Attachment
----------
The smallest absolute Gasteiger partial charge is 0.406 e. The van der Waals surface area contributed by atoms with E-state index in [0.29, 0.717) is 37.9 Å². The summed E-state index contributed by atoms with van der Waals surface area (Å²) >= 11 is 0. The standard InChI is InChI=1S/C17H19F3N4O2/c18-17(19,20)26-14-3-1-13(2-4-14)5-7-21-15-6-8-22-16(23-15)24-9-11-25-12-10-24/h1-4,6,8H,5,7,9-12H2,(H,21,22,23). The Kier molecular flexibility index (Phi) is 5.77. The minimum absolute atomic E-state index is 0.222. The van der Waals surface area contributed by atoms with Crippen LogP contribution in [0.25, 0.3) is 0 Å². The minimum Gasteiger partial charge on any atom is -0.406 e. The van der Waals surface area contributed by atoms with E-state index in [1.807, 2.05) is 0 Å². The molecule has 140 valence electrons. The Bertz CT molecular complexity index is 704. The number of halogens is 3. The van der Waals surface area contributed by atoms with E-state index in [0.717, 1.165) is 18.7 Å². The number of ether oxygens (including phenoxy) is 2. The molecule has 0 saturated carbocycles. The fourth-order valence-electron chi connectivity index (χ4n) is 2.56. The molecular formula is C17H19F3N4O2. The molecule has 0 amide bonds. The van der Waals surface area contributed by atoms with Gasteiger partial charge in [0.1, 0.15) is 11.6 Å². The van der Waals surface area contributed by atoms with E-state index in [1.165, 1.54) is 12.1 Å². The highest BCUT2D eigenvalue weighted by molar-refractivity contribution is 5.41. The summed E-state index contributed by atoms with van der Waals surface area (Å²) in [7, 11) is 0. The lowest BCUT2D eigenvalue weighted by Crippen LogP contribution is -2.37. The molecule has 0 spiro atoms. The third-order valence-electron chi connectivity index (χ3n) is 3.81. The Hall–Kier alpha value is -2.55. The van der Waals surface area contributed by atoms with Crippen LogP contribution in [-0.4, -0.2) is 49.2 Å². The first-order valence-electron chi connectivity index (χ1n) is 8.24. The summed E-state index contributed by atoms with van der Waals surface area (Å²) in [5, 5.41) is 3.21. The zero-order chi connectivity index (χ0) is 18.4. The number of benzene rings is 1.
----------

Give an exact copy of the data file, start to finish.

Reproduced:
The smallest absolute Gasteiger partial charge is 0.406 e. The van der Waals surface area contributed by atoms with E-state index in [0.29, 0.717) is 37.9 Å². The summed E-state index contributed by atoms with van der Waals surface area (Å²) >= 11 is 0. The standard InChI is InChI=1S/C17H19F3N4O2/c18-17(19,20)26-14-3-1-13(2-4-14)5-7-21-15-6-8-22-16(23-15)24-9-11-25-12-10-24/h1-4,6,8H,5,7,9-12H2,(H,21,22,23). The Kier molecular flexibility index (Phi) is 5.77. The minimum absolute atomic E-state index is 0.222. The van der Waals surface area contributed by atoms with Crippen LogP contribution in [0.25, 0.3) is 0 Å². The minimum Gasteiger partial charge on any atom is -0.406 e. The van der Waals surface area contributed by atoms with E-state index in [1.807, 2.05) is 0 Å². The molecule has 140 valence electrons. The Bertz CT molecular complexity index is 704. The number of halogens is 3. The van der Waals surface area contributed by atoms with E-state index in [0.717, 1.165) is 18.7 Å². The number of ether oxygens (including phenoxy) is 2. The molecule has 0 saturated carbocycles. The fourth-order valence-electron chi connectivity index (χ4n) is 2.56. The molecular formula is C17H19F3N4O2. The molecule has 0 amide bonds. The van der Waals surface area contributed by atoms with Gasteiger partial charge in [0.1, 0.15) is 11.6 Å². The van der Waals surface area contributed by atoms with E-state index in [1.165, 1.54) is 12.1 Å². The highest BCUT2D eigenvalue weighted by molar-refractivity contribution is 5.41. The summed E-state index contributed by atoms with van der Waals surface area (Å²) in [7, 11) is 0. The lowest BCUT2D eigenvalue weighted by Crippen LogP contribution is -2.37. The molecule has 0 spiro atoms. The third-order valence-electron chi connectivity index (χ3n) is 3.81. The Hall–Kier alpha value is -2.55. The van der Waals surface area contributed by atoms with Crippen LogP contribution in [-0.4, -0.2) is 49.2 Å². The first-order valence-electron chi connectivity index (χ1n) is 8.24. The summed E-state index contributed by atoms with van der Waals surface area (Å²) in [5, 5.41) is 3.21. The zero-order chi connectivity index (χ0) is 18.4. The number of benzene rings is 1.